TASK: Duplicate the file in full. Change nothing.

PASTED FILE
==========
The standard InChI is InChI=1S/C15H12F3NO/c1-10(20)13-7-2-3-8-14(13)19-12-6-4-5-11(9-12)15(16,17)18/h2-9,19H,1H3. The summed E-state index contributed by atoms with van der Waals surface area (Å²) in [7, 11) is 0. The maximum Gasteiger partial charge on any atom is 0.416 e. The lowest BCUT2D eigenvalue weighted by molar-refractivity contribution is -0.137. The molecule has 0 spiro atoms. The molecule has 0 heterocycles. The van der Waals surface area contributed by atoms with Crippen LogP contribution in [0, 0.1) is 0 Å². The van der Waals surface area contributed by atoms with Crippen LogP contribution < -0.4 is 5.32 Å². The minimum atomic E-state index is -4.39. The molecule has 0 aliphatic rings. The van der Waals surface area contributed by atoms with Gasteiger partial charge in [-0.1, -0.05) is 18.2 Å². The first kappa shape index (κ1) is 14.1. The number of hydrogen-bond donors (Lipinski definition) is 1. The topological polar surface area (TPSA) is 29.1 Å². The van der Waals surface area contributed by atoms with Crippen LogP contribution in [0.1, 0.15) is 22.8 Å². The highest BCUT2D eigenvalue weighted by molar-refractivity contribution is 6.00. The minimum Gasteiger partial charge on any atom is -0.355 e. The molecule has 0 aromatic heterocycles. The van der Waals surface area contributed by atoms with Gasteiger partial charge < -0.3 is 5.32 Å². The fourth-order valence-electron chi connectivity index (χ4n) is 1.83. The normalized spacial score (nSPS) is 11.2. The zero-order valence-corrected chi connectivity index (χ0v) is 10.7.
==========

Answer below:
The standard InChI is InChI=1S/C15H12F3NO/c1-10(20)13-7-2-3-8-14(13)19-12-6-4-5-11(9-12)15(16,17)18/h2-9,19H,1H3. The summed E-state index contributed by atoms with van der Waals surface area (Å²) in [7, 11) is 0. The maximum Gasteiger partial charge on any atom is 0.416 e. The lowest BCUT2D eigenvalue weighted by molar-refractivity contribution is -0.137. The molecule has 0 spiro atoms. The molecule has 0 heterocycles. The van der Waals surface area contributed by atoms with Crippen LogP contribution in [0, 0.1) is 0 Å². The van der Waals surface area contributed by atoms with Crippen LogP contribution < -0.4 is 5.32 Å². The minimum atomic E-state index is -4.39. The molecule has 0 aliphatic rings. The van der Waals surface area contributed by atoms with Gasteiger partial charge in [-0.1, -0.05) is 18.2 Å². The first kappa shape index (κ1) is 14.1. The number of hydrogen-bond donors (Lipinski definition) is 1. The topological polar surface area (TPSA) is 29.1 Å². The van der Waals surface area contributed by atoms with Crippen LogP contribution in [0.1, 0.15) is 22.8 Å². The highest BCUT2D eigenvalue weighted by molar-refractivity contribution is 6.00. The minimum Gasteiger partial charge on any atom is -0.355 e. The molecule has 0 aromatic heterocycles. The van der Waals surface area contributed by atoms with Gasteiger partial charge < -0.3 is 5.32 Å². The fourth-order valence-electron chi connectivity index (χ4n) is 1.83. The normalized spacial score (nSPS) is 11.2. The zero-order valence-corrected chi connectivity index (χ0v) is 10.7.